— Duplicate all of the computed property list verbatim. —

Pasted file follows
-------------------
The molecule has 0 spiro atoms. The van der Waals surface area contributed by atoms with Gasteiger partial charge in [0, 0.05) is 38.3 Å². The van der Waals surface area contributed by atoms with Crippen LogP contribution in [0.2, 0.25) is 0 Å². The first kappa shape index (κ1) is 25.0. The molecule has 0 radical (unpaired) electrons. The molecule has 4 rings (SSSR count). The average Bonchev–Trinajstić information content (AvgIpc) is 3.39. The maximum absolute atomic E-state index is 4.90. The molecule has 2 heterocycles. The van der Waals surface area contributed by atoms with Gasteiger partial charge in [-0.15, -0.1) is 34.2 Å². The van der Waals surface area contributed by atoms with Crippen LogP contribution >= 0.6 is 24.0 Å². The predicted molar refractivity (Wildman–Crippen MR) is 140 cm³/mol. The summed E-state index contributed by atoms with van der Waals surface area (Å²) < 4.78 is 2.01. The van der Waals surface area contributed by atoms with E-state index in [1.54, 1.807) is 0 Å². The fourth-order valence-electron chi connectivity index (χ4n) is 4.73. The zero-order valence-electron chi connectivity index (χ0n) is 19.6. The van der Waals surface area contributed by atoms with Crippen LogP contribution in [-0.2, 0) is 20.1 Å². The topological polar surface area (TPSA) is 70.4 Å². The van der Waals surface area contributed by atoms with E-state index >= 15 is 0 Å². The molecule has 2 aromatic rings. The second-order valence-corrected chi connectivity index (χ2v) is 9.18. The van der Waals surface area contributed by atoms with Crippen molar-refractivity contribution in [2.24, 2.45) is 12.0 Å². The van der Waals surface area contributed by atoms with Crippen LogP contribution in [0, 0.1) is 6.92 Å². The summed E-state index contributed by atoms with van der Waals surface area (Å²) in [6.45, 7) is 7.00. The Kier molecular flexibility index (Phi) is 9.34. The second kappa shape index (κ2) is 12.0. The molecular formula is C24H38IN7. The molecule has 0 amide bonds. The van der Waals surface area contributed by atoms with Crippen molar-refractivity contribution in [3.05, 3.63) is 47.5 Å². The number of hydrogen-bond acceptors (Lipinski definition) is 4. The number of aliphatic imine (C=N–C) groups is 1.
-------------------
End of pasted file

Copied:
The molecule has 0 spiro atoms. The van der Waals surface area contributed by atoms with Gasteiger partial charge in [0, 0.05) is 38.3 Å². The van der Waals surface area contributed by atoms with Crippen LogP contribution in [0.2, 0.25) is 0 Å². The first kappa shape index (κ1) is 25.0. The molecule has 0 radical (unpaired) electrons. The molecule has 4 rings (SSSR count). The average Bonchev–Trinajstić information content (AvgIpc) is 3.39. The maximum absolute atomic E-state index is 4.90. The molecule has 2 heterocycles. The van der Waals surface area contributed by atoms with Gasteiger partial charge in [-0.15, -0.1) is 34.2 Å². The van der Waals surface area contributed by atoms with Crippen LogP contribution >= 0.6 is 24.0 Å². The predicted molar refractivity (Wildman–Crippen MR) is 140 cm³/mol. The summed E-state index contributed by atoms with van der Waals surface area (Å²) < 4.78 is 2.01. The van der Waals surface area contributed by atoms with E-state index in [1.54, 1.807) is 0 Å². The fourth-order valence-electron chi connectivity index (χ4n) is 4.73. The zero-order valence-electron chi connectivity index (χ0n) is 19.6. The van der Waals surface area contributed by atoms with Crippen LogP contribution in [-0.2, 0) is 20.1 Å². The topological polar surface area (TPSA) is 70.4 Å². The van der Waals surface area contributed by atoms with E-state index >= 15 is 0 Å². The molecule has 2 aromatic rings. The second-order valence-corrected chi connectivity index (χ2v) is 9.18. The van der Waals surface area contributed by atoms with Crippen molar-refractivity contribution in [2.24, 2.45) is 12.0 Å². The van der Waals surface area contributed by atoms with Crippen LogP contribution in [0, 0.1) is 6.92 Å². The summed E-state index contributed by atoms with van der Waals surface area (Å²) in [6.45, 7) is 7.00. The Kier molecular flexibility index (Phi) is 9.34. The second kappa shape index (κ2) is 12.0. The molecular formula is C24H38IN7. The molecule has 0 amide bonds. The van der Waals surface area contributed by atoms with Crippen molar-refractivity contribution in [3.05, 3.63) is 47.5 Å². The number of hydrogen-bond acceptors (Lipinski definition) is 4. The number of aliphatic imine (C=N–C) groups is 1.